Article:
Drive the Golf Ball Straight to Improve Your Game

by Simon Butler

Naturally, every golfer would love to drive the golf ball straight. After all, it’s much easier to hit your next shot when the ball’s sitting on the fairway than when the ball’s in the trees or some gnarly rough. Unfortunately, the driver is one of the most difficult clubs to hit effectively. In general, the longer the club, the harder it can be to use properly, and the driver is obviously the longest club of all. That doesn’t mean it’s impossible to drive the golf ball straight with your driver – it’s just a little more challenging. You’ll need a few good tips and some consistent practice to learn how.

The best drive is a shot that does not put a lot of backspin on the ball, has a low “boring” ball flight and has enough “oomph” to give you some additional distance by rolling after it lands. Your game will improve significantly if you can achieve all three elements.

One of the earliest steps in learning to drive a golf ball straight is gaining the understanding that leverage is important throughout your entire swing. You’ll add leverage by keeping your head behind the ball, from address all the way through impact.

The next important lesson to learn is that distance is imparted more by club head speed than arm strength. Trying to muscle your way through a shot almost always causes you to hit the ball poorly. Use your hips and legs in your swing, because they generate speed and power.

Your driver requires you to be more precise with your swing path than other clubs. Keep your swing plane low (shallow) when you start your backswing.

When you want to drive a golf ball straight, you also need to have your hands ahead of the club head at the moment of impact. Let your wrists break as you strike the ball.

Some golfers decelerate or even try to stop their swing after hitting the ball. You can avoid this common mistake by letting your arms and body continue moving past impact, until your follow through is complete.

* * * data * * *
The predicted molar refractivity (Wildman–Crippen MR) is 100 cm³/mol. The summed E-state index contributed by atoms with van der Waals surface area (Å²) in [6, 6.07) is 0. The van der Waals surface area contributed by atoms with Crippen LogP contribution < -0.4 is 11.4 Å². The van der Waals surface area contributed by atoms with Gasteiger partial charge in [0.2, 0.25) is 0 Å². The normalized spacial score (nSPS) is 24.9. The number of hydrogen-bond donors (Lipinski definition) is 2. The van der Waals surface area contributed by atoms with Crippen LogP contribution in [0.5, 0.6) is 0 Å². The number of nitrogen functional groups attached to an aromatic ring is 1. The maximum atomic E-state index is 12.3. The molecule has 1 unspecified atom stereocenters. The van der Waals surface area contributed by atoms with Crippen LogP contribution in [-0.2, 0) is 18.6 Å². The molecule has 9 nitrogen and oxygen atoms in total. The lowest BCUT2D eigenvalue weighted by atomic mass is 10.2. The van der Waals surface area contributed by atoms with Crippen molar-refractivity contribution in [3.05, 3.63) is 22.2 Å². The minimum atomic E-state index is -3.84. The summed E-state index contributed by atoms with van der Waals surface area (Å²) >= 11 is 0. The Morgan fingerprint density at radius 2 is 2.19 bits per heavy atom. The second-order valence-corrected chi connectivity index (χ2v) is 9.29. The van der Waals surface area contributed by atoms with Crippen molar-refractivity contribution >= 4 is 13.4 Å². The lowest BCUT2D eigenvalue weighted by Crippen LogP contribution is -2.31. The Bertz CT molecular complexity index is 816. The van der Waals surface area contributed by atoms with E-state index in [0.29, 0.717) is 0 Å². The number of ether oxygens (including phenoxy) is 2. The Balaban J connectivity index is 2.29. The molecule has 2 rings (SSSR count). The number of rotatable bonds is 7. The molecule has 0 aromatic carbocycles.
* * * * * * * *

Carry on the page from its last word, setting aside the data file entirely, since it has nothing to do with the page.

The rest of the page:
Focus on whipping the ball with your driver rather than chopping at it. Don’t grip the club too tightly, either.

If you tend to hit a slice off the tee, try slowing the tempo of your downswing. You might be coming out of the optimum swing path by coming down either too hard or too fast. You should also take a look at your grip: if you can’t see two or three knuckles when you look at your left hand at address, your grip is too weak and you’re setting yourself up for a slice.

Your grip is also important if you tend to hook the ball. If you see more than two or three knuckles on your left hand at address, your grip is too strong and can cause a hook off the tee.

One final thing to remember when you want to learn to drive a golf ball straight is to ensure you’re neither pulling nor pushing the ball. Actually, you might be doing this whether you’re hitting a drive or a ball on the fairway, so look at your fairway divots to learn whether you’re “guilty” of this problem. If your divots point right or left of your actual target line, your body is not properly aligned to hit a straight shot.

Use these tips to see if you start driving the golf ball straight. Your game will get better once you do, but remember, you’ll need to practice.

One great resource that has proved to be very valuable to a lot of my reader is the PurePoint Golf Swing Book. Click on the image below to check it out.

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